2014 Trails Forever Crew Members

Volunteer with Trails Forever Crew on Chimney Tops Trail

By Holly Scott Jones, former Marketing Director of Friends of the Smokies

 

Sam Hobbs Owl in Elkmont

A Brief Look Back at Smokies Trails Forever Beginnings

Throughout my eleven-year career with Friends of the Smokies, there were some definite highlights, and by that I mean some really important and impressive things that Great Smoky Mountains National Park’s leadership asked the organization to make happen with much-needed fundingGreat Smoky Mountains National Park Entrance Sign

The accomplishment which stands out in my mind as the single best example of what amazing things are possible when people join together to help Great Smoky Mountains National Park is the Trails Forever program. It started in 2008 with a $2.3 million challenge grant from the Aslan Foundation of Knoxville and a desire to create a legacy project for the Park’s 75th anniversary celebration.

If Friends of the Smokies could galvanize enough support to match Aslan’s gift from people who love hiking in the Smokies, then an endowment to care for the Park’s 900+ miles of hiking trails could be established in perpetuity.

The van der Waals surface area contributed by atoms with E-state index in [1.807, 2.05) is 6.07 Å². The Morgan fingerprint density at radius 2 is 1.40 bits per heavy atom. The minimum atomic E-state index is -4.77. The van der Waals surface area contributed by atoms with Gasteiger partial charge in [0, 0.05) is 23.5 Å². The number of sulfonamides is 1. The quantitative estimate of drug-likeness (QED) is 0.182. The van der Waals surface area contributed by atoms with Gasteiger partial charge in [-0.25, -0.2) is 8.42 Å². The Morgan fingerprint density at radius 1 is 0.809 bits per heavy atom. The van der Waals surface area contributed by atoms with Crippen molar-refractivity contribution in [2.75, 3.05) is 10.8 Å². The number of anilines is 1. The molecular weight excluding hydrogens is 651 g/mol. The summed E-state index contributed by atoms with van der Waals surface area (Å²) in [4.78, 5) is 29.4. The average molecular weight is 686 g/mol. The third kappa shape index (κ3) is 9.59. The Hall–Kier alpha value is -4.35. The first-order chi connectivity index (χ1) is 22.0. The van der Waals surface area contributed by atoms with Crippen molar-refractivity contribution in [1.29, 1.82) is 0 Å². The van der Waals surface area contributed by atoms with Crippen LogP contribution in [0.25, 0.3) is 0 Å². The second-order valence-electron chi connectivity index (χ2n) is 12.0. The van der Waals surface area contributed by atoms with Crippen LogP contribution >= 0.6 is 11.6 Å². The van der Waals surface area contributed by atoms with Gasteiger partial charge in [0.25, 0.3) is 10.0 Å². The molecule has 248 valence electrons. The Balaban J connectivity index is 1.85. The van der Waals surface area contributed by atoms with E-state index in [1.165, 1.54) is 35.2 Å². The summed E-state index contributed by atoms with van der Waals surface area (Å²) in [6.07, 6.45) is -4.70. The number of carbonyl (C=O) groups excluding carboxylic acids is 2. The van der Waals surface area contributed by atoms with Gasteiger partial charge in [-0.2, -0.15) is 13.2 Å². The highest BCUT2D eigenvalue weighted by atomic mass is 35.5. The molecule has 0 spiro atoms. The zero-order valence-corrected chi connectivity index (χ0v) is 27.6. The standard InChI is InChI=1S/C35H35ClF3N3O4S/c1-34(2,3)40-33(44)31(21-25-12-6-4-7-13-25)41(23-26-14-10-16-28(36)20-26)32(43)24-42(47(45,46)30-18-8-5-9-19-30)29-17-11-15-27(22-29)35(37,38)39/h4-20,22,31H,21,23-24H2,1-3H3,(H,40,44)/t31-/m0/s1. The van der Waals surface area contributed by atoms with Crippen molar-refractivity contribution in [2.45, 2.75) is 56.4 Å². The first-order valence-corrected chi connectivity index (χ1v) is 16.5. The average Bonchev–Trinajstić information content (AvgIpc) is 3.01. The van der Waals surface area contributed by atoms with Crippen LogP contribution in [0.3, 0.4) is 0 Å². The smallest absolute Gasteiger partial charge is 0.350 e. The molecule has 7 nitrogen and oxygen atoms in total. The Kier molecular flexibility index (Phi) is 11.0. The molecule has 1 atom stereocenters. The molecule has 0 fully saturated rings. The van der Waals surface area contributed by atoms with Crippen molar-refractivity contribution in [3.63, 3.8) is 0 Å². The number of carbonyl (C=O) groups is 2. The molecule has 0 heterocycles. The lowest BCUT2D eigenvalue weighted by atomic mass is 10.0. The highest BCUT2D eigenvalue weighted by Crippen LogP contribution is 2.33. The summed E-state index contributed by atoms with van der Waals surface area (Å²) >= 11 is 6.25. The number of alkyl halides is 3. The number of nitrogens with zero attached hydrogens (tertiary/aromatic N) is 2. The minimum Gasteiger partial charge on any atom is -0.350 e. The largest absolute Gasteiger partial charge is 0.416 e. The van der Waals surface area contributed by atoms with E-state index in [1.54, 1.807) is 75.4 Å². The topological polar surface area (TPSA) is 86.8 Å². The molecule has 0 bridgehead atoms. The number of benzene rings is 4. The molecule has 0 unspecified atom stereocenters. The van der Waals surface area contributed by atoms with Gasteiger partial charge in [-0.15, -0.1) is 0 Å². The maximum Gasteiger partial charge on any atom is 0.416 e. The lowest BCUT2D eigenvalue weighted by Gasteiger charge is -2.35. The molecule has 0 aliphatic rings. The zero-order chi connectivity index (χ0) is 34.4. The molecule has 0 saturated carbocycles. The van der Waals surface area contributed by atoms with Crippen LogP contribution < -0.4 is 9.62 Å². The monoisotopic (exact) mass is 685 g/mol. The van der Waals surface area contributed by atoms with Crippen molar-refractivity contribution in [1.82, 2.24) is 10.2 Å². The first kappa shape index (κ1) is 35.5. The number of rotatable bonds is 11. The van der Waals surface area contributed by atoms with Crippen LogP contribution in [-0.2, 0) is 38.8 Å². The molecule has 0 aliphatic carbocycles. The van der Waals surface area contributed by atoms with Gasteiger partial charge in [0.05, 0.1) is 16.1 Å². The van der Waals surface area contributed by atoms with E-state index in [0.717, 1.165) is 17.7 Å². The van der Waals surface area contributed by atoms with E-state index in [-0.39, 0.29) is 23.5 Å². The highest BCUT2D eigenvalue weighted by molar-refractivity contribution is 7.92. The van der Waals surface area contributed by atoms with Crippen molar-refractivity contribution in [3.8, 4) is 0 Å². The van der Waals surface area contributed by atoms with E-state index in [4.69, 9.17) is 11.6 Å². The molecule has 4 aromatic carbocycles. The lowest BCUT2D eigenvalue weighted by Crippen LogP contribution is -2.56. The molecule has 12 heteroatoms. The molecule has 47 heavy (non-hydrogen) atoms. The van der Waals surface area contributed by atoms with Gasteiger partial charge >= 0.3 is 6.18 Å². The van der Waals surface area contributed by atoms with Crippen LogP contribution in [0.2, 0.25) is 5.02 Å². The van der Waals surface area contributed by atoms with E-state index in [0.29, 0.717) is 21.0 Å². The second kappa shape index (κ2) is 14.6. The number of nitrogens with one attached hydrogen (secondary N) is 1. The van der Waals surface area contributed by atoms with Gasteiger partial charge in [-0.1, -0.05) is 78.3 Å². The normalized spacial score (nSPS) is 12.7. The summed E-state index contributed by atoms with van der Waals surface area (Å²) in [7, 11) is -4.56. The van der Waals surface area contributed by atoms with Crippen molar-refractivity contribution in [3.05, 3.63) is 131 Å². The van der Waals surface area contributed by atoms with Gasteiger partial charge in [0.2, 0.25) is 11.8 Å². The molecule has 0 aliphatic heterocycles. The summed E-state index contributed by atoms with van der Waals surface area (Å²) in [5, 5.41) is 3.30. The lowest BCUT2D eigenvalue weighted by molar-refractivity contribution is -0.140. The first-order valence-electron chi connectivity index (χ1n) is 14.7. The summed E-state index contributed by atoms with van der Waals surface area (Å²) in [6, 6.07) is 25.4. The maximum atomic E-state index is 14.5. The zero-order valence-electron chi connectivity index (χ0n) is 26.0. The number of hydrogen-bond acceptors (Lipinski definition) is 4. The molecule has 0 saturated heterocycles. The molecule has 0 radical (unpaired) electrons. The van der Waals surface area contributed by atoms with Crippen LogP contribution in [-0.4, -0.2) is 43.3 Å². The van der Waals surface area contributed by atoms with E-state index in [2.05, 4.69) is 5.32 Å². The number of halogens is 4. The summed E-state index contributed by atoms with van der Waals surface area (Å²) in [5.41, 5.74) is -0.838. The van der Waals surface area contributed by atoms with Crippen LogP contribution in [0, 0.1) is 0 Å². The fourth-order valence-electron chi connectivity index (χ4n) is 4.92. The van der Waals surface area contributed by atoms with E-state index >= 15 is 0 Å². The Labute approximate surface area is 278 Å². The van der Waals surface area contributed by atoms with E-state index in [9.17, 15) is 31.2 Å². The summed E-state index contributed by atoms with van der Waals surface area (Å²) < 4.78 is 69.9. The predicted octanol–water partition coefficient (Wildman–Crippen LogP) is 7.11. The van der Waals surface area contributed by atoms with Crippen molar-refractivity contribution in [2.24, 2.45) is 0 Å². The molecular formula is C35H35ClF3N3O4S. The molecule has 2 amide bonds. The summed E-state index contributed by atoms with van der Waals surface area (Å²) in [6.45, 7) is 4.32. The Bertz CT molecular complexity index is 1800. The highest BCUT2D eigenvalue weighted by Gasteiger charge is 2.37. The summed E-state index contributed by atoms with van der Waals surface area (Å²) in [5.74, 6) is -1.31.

Remember 2008, 2009, 2010, 2011? The economy took a nosedive. But the campaign went on, and it succeeded. Today the endowment stands at $5 million.

Boots on the Ground

Friends of the Smokies raises money to help the Park. That’s what we do. Sometimes we are able to get out of the office and into the Park to see what our members and supporters are making possible. As Marketing Director, my job was to communicate the impact of our collective support to people through newsletters and electronic media using photos and words which often meant that I was in front of a computer rather than in the woods.

Forney Ridge Rock Work Before

Before rock work on a section of the Forney Ridge Trail

So for six years, I talked about and wrote about the Trails Forever program and the Trails Forever crew. I saw photos and PowerPoint presentations filled with statistics about #’s of miles of trail improved, #’s of pounds of rock used in trail construction, images of mules toting locust timbers, and volunteers and crew members breaking boulders with hand tools. I even hiked several of the trails and ooh’d and aaah’d about the improvements to iconic routes like Ramsey Cascades and Forney Ridge.

After Forney Ridge Trail Rock Work

The same section of trail on Forney Ridge, after improvements by the Trails Forever crew

Finally this year I decided to experience it for myself. The crew offers volunteer opportunities to work alongside them. On Wednesdays from June through October anyone can register at least one week ahead of time to work on the Chimney Tops Trail and help make a difference.

So, my friend Sam McGroom and I picked a Wednesday in early June, and we did it.

 Trails Forever Workday Warm Up